Counselling and Psychotherapy for
Body, Mind and Spirit

Ina Stockhausen, MTC

info@positivelifechanges.ca
778-558-8207

Ina Stockhausen R.P.C. offers spiritual counselling and body psychotherapy or somatic counseling in Burnaby and North Vancouver.

freedom

Stress and anxiety counselling Burnaby for women and couples

Do you spend a lot of time worrying about things that are out of your control? Do you agonize over doing it just right so you can avoid conflict of disappointing others?

 Perhaps you experience “crises” similar to the following examples:

  1. Your adult daughter calls you frantically from work. This is her first day at the new job and she was supposed to bring various signed documents with her. She has forgotten them and is freaking out. You go into crisis mode with her and drive all the way across town to get the documents for her so she won’t make a bad impression on her first day (especially since she has 3 months probation).
  1. While you were visiting with your friend, during a brief moment of disattention, your child has wandered off into the bathroom and flooded the toilet. There is water everywhere and you feel mortified. Your friends recently renovated this room and now there will be water damage.
  1. You’re divorced co-parent is not on the same page as you are when it comes to nutrition and feeds your child fast food, processed food items and sugary things. At his house your child seems to eat in front of the TV and go to bed whenever. In the meantime you are doing your best to cook only healthy food and limit TV.

Positive psychology approach for stress and anxiety relief with psychotherapist BurnabyWhat do all these situations  – and  most likely others that send you into crisis mode have in common? The crisis is created by the assumptions that you’re making and the story that you create in your head. In the specific moment that things are happening there is no crisis. But your codependency habit turns it into one.

Let’s take the first example. Nothing bad has happened yet. Your daughter may make a poor impression – she may not. It may affect whether she gets to keep the job, or it may make no difference at all. The crisis occurs when you start to create  a story  with a negative outcome in your mind.

Let’s take the second example. Your child didn’t drown. Nobody got hurt. You go into crisis mode, worrying about your friendship and potentially the criticism you will receive from your spouse about not paying attention to your child.

Perhaps you worry that someone is going to be angry with you or criticize you. You might worry about money. But these are all assumptions and again stories about possible future outcomes. From a birds eye view – there is no real crisis. 

Let’s take the last example. Yes it is irritating that your co-parent is not on the same page.  But right now your child is not in a health crises, nor is it becoming obese or needing corrective vision glasses from too much television. You’re going into crisis mode when you imagine all kinds of negative consequences in the future.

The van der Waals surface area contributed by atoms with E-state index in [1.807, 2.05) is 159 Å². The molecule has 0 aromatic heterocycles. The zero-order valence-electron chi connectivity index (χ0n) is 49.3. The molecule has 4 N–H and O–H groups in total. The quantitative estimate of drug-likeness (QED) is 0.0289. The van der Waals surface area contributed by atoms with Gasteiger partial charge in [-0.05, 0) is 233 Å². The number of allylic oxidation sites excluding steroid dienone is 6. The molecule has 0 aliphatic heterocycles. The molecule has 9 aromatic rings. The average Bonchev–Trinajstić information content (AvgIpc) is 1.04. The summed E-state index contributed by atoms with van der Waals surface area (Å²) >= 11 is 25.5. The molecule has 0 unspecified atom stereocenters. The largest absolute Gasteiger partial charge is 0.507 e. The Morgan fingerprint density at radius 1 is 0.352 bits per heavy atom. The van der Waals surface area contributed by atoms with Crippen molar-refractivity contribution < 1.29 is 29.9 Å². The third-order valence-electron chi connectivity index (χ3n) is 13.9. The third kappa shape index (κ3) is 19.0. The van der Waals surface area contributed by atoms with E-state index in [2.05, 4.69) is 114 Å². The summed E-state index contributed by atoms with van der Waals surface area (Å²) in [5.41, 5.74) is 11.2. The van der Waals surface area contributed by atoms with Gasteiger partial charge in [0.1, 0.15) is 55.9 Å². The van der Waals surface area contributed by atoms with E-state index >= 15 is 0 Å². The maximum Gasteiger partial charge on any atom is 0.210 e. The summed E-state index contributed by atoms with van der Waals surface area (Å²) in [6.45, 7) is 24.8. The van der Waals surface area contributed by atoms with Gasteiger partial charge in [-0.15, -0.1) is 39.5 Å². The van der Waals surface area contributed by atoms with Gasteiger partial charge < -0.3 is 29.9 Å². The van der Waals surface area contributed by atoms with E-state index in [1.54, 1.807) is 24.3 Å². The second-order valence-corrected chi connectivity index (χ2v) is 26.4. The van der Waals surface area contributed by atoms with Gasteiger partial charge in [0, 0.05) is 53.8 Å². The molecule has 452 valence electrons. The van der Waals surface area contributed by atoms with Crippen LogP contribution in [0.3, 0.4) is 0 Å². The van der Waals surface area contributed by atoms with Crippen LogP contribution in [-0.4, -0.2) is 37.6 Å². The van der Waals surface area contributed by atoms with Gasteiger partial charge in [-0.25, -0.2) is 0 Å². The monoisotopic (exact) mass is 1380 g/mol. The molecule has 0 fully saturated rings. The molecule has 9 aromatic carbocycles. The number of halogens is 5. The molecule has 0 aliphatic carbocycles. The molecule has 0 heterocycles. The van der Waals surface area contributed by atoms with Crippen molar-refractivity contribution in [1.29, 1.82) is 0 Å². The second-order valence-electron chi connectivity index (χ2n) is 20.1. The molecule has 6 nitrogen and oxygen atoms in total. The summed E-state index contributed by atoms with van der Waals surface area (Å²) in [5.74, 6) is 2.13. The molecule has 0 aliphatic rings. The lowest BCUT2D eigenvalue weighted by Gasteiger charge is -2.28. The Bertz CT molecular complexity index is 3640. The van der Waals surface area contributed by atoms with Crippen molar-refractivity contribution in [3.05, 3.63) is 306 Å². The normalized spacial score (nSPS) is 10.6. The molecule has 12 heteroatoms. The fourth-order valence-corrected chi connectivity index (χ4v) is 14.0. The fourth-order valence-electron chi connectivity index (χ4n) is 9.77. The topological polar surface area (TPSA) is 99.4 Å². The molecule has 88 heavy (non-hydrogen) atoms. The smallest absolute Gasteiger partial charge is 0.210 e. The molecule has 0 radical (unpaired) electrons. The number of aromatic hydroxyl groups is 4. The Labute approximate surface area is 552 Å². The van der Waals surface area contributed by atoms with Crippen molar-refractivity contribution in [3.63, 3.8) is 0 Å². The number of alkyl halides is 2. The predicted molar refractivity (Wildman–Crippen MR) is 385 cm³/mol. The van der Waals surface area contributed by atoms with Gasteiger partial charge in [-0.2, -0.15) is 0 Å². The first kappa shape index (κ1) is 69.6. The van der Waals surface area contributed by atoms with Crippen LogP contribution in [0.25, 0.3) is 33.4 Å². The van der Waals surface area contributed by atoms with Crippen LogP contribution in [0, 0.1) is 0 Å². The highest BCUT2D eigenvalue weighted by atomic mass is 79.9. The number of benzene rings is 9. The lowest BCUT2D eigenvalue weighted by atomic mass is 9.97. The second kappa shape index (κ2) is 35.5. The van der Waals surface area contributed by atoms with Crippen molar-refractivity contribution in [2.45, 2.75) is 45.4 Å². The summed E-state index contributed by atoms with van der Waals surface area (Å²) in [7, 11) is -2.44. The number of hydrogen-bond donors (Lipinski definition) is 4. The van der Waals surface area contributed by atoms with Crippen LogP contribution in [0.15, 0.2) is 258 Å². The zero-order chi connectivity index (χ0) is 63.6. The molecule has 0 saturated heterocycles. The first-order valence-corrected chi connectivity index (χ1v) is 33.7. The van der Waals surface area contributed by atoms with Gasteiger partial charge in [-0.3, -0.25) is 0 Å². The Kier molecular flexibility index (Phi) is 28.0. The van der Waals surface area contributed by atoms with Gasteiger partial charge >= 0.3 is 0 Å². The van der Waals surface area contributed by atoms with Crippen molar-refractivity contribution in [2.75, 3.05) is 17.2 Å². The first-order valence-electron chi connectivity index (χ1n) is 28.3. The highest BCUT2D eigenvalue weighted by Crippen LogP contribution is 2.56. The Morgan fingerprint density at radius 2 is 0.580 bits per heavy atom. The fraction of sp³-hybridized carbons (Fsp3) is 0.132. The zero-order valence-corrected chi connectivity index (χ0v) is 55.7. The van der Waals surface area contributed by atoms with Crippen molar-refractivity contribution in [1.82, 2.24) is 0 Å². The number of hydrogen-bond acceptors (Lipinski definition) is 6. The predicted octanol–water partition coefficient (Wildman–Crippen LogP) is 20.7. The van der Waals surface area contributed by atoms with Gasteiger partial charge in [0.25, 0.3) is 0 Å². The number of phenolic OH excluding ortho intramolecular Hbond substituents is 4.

Being in crisis mode can become addictive. You get used to running on adrenaline. Underneath all the fretting and chaos lives co-dependency. Many of the stories you create in your head are based on the assumption that you have control over other people’s behaviours or thoughts. But that is an illusion. Even if  someone were to hold a gun to your head and told you to  feel scared they wouldn’t be able to make you feel or think anything but what you chose to feel or think.

Somatic Psychotherapist Burnaby can help you overcome trauma and anxiety

In other words – you can choose to create stressful stories in your head and feel anxious and stressed or you can try to come back to the present moment and realize that what is happening is not a crisis but your co-dependency habits.

Viktor Frankl, holocaust survivor, well respected author and psychotherapist said: “At any given moment we are able to exercise  the most important freedom of all – the freedom to determine our own attitude and spiritual well-being.”

Responding from a co-dependent place is not a habit you have to continue. You can choose to learn ways to soothe your anxiety thru meditation, breathing practices, self-help books or with the help of a trained professional offering psychotherapy or counselling for anxiety and stress relief such as myself.

How do you feel about ageing? If you are reading this and you haven’t hit your 40s yet, you might not spend any time thinking about ageing at this point in your life.

But if you have passed the 40 or 50 mark then you might have spent some time reviewing your life:

  • Where has it led you so far?
  • Are you being the woman or man you want to be?
  • Are you living the life you have always wanted to live?

For many of us, change or transition is part of the “mid-life” period. Children grow up and leave the nest, parents age and caregiving roles become reversed, marriages fall apart due to “mid-life crisis.

It is natural to re-evaluate goals, dreams and challenges when you are faced with transitions in your life. Life-transition counselling can help you navigate this exciting period which is often overshadowed with “heavier” feelings such as loss or grief.